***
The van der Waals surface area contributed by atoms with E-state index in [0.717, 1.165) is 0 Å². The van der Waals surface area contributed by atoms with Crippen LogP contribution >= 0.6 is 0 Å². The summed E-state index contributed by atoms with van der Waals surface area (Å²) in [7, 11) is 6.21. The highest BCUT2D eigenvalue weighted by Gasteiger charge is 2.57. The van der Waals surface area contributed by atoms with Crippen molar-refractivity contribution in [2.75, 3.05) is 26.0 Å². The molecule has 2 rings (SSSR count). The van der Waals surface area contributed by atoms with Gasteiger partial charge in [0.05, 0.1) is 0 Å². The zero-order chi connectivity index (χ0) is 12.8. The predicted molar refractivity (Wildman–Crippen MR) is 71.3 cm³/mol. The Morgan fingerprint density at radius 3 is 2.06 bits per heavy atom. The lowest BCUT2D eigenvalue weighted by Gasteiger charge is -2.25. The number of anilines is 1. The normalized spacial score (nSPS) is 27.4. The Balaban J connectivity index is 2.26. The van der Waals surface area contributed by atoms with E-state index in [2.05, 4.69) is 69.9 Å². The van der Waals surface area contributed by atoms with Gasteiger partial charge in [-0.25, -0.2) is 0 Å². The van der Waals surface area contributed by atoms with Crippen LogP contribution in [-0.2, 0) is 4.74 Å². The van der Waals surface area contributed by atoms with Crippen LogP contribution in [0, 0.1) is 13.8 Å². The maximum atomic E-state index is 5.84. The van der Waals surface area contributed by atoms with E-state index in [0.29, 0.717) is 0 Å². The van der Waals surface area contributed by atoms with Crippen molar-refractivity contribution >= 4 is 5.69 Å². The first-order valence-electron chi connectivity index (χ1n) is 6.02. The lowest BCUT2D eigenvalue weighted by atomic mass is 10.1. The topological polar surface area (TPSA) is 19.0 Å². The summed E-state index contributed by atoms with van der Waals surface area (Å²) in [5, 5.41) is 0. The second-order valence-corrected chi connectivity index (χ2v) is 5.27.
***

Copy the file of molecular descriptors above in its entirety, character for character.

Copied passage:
The van der Waals surface area contributed by atoms with E-state index in [0.717, 1.165) is 0 Å². The van der Waals surface area contributed by atoms with Crippen LogP contribution >= 0.6 is 0 Å². The summed E-state index contributed by atoms with van der Waals surface area (Å²) in [7, 11) is 6.21. The highest BCUT2D eigenvalue weighted by Gasteiger charge is 2.57. The van der Waals surface area contributed by atoms with Crippen molar-refractivity contribution in [2.75, 3.05) is 26.0 Å². The molecule has 2 rings (SSSR count). The van der Waals surface area contributed by atoms with Gasteiger partial charge in [0.05, 0.1) is 0 Å². The zero-order chi connectivity index (χ0) is 12.8. The predicted molar refractivity (Wildman–Crippen MR) is 71.3 cm³/mol. The Morgan fingerprint density at radius 3 is 2.06 bits per heavy atom. The lowest BCUT2D eigenvalue weighted by Gasteiger charge is -2.25. The number of anilines is 1. The normalized spacial score (nSPS) is 27.4. The Balaban J connectivity index is 2.26. The van der Waals surface area contributed by atoms with E-state index in [2.05, 4.69) is 69.9 Å². The van der Waals surface area contributed by atoms with Gasteiger partial charge in [-0.25, -0.2) is 0 Å². The van der Waals surface area contributed by atoms with Crippen LogP contribution in [-0.2, 0) is 4.74 Å². The van der Waals surface area contributed by atoms with Crippen LogP contribution in [0, 0.1) is 13.8 Å². The maximum atomic E-state index is 5.84. The van der Waals surface area contributed by atoms with E-state index in [0.29, 0.717) is 0 Å². The van der Waals surface area contributed by atoms with Crippen molar-refractivity contribution >= 4 is 5.69 Å². The first-order valence-electron chi connectivity index (χ1n) is 6.02. The lowest BCUT2D eigenvalue weighted by atomic mass is 10.1. The topological polar surface area (TPSA) is 19.0 Å². The summed E-state index contributed by atoms with van der Waals surface area (Å²) in [5, 5.41) is 0. The second-order valence-corrected chi connectivity index (χ2v) is 5.27.